Had a quick look at the model, not sure why you chose to do this using surfaces? From what I could see all the model can be constructed from solids.
Note I'm using SolidWorks 2012 and you can't save a model in previous version, so I'm unable to model this for you.
Welcome to SolidWorks forums Jason.
I would agree with John that you can use solid loft for your features. And in order to convert your surface model in to solid, close the open areas using planar surface or fill surface command. Then knit them all and use the option "try to make solid".
You might also find this post helpful for your future reference.
Thanks for the response!
Maybe i'll try doing it with solids again. I tried that at first, but my problem was; as you can see from my part, to attach the airfoil to the endplate, i made the airfoil sketch a bit further out from the outter endplate and extruded it through both the outter and inner vertical plates, then used surface trim to cut the ends off. However, i am unable to do this with a solid (not that i am aware of) as i can't use boundary cut as the airfoil is one whole surface (there is no top and bottom of the airfoil).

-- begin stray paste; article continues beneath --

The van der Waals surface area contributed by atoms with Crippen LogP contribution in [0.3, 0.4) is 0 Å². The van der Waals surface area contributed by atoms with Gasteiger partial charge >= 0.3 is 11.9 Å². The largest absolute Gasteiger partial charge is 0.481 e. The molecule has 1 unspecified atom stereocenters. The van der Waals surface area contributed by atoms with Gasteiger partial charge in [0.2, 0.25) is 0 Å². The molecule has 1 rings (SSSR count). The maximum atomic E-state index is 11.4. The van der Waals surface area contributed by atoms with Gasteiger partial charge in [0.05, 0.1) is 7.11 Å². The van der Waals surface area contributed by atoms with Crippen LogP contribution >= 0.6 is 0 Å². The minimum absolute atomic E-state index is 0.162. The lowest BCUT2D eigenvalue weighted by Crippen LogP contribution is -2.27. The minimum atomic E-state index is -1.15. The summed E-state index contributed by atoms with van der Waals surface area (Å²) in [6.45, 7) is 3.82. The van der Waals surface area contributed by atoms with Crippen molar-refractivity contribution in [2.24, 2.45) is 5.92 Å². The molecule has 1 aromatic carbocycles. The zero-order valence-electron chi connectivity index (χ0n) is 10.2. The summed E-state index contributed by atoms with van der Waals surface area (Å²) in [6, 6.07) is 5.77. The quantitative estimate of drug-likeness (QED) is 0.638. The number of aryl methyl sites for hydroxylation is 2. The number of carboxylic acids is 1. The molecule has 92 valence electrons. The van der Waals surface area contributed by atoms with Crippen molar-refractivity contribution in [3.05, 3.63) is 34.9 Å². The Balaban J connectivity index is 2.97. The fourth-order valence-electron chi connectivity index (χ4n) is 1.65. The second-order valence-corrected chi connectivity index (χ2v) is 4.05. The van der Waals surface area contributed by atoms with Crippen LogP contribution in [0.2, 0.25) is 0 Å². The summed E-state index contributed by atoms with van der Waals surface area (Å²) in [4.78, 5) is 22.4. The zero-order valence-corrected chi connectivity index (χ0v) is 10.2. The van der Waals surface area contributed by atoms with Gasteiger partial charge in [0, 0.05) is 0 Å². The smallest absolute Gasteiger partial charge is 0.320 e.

My only thought is to make a sketch above the airfoil and use extruded cut, but as my endplate is curved, i find it hard to get the same spline - another question, is there a way to copy a spline, or get a spline exactly the same as the other? I tried just copying the X, Y and angle values, but it won't let me change the tangent weighting.
Sorry for all the questions, so much to learn and such little time!
I didn't open your part, but it seems like if you could do a Surface Trim on the surfaces you could also do a Cut with Surface on a Solid.
As far as splines go, I've never had a problem changing tangency weightings.
If the splines are on parallel planes you could use Convert Entities to get a copy on anothe plane. If you make a spline proportional (in the property manager) you can move it around and rotate it. You can also scale it.
PS. If your airfoil is too thin at the trailing edge for SolidWorks to make a solid, then it is too thin to build in the real world as well. What is the point of testing a wing that can't be built?